Or, how the heck does everyone else know the right thing to do?
I admit it, I’ve been obsessed with etiquette from a very tender age. While still in elementary school, I somehow found myself in possession of an ancient copy of Amy Vanderbilt’s Complete Book of Etiquette, and reader, I read that thing cover to cover.
As an immigrant, and a child, I felt completely at sea in my new world. I loved it, but I had no idea what was the right thing to say or do. To a degree, I’m still at sea, and one of my favorite kind of books are etiquette books. SOMEONE knows how to behave and they wrote it down! Even more than modern ones, Victorian etiquette books are the BEST. They cover everything–length of a walk outdoors, on which side of a man to ride a horse, what to read (or not), how loud to pitch one’s voice… Below are some gems I extracted from The Ladies’ Book of Etiquette, and Manual of Politeness A Complete Hand Book for the Use of the Lady in Polite Society. So, if you come across a time machine and spin yourself to the nineteenth century, you’ll know what to do. You’re welcome.
Bow to No One
If at the theatre, opera, or in a concert-room, you see an acquaintance, you are not expected to recognize her, unless near enough to speak. A lady must not bow to any one, even her own sister, across a theatre or concert-room. You are not expected to recognize any friend on the opposite side of the street. Even if you see them, do not bow.
No woman is fitted for society until she dances well; for home, unless she is perfect mistress of needlework. In the present day, you must understand how to move gracefully through quadrilles, to dance polka, Schottische, Varsovienne, and waltz. To these you may add great variety of dances, each season, probably, bringing a new one.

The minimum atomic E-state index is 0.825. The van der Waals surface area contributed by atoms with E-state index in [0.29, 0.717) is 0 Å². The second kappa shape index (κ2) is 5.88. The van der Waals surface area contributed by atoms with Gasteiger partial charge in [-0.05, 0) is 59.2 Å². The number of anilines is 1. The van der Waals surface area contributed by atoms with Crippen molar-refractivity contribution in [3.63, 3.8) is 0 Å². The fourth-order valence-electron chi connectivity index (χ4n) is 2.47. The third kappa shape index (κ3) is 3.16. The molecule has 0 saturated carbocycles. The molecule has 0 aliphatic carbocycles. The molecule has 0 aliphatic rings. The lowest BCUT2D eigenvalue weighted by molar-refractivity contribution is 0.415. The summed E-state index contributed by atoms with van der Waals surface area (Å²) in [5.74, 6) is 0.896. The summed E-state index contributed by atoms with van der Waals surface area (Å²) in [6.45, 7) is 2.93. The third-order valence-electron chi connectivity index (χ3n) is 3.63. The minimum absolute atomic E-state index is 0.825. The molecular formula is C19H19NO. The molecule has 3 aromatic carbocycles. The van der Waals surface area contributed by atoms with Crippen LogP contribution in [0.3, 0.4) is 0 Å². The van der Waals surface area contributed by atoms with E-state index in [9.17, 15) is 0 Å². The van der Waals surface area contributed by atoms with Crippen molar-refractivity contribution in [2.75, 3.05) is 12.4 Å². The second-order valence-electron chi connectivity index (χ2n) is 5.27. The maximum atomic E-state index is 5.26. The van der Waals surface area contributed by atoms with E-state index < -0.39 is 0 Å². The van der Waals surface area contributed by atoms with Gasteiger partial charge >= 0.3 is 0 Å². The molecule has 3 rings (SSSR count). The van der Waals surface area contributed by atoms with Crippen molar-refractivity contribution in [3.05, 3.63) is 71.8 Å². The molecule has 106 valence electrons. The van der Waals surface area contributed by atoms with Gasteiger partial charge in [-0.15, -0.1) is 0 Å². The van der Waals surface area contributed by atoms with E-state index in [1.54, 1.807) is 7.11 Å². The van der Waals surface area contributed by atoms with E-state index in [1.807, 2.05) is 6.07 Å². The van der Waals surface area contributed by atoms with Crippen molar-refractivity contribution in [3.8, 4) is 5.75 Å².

Novels in moderation. Let them be the dessert to the more substantial dinner of history, travels, and works of a like nature. Unless a woman reads intelligently, she can never be the companion of the intellectual; and the time is gone by, when women, with all their energies excited, will be contented to be the mere plaything of brother, husband, or father.
Depend upon it, silvery hair is better adapted to the faded cheeks of middle age.
Never look back! It is excessively ill-bred.
Stop Leaning! (And Maybe Wash Your Hair)
Do not lean your head against the wall. You leave an indelible mark upon the paper, or, if the wall is whitewashed, you give your hair a dingy, dusty look, by bringing it into contact with the lime.
On Servants (They Like Working When Wet and Unwell. Just So You Know)
A man servant is rarely grateful, and seldom attached. Do you accord to him regular hours, a stated allowance of work; do you refrain from sending him out because it is wet and he is unwell; do you serve yourself rather than ring for him at dinner time; he will rarely have the grace to thank you in his heart for your constant consideration.
Read any good etiquette lately? Share! I want to know.
Emilya Naymark is the author of the novels Hide in Place and Behind the Lie.
Her short stories appear in A Stranger Comes to Town, edited by Michael Koryta, Secrets in the Water, After Midnight: Tales from the Graveyard Shift, River River Journal, Snowbound: Best New England Crime Stories 2017, and 1+30: THE BEST OF MYSTORY.
When not writing, Emilya works as a visual artist and reads massive quantities of psychological thrillers, suspense, and crime fiction. She lives in the Hudson Valley with her family.